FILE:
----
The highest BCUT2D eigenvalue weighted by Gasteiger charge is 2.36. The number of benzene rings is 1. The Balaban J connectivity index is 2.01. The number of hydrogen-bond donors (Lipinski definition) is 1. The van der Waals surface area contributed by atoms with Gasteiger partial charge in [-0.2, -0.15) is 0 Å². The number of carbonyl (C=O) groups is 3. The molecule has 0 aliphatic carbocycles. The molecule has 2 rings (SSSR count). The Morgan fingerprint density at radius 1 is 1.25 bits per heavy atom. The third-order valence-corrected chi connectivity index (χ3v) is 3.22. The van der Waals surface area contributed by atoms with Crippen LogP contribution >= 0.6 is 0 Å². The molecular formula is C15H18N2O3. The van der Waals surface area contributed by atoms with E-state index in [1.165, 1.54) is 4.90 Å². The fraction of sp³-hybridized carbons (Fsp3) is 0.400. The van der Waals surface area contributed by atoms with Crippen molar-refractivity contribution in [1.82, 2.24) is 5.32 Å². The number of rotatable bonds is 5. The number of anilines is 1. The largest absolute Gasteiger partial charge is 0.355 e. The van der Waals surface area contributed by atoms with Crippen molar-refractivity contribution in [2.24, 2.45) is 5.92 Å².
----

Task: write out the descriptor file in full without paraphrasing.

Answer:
The highest BCUT2D eigenvalue weighted by Gasteiger charge is 2.36. The number of benzene rings is 1. The Balaban J connectivity index is 2.01. The number of hydrogen-bond donors (Lipinski definition) is 1. The van der Waals surface area contributed by atoms with Gasteiger partial charge in [-0.2, -0.15) is 0 Å². The number of carbonyl (C=O) groups is 3. The molecule has 0 aliphatic carbocycles. The molecule has 2 rings (SSSR count). The Morgan fingerprint density at radius 1 is 1.25 bits per heavy atom. The third-order valence-corrected chi connectivity index (χ3v) is 3.22. The van der Waals surface area contributed by atoms with Crippen LogP contribution >= 0.6 is 0 Å². The molecular formula is C15H18N2O3. The van der Waals surface area contributed by atoms with E-state index in [1.165, 1.54) is 4.90 Å². The fraction of sp³-hybridized carbons (Fsp3) is 0.400. The van der Waals surface area contributed by atoms with Crippen molar-refractivity contribution in [1.82, 2.24) is 5.32 Å². The number of rotatable bonds is 5. The number of anilines is 1. The largest absolute Gasteiger partial charge is 0.355 e. The van der Waals surface area contributed by atoms with Crippen molar-refractivity contribution in [2.24, 2.45) is 5.92 Å².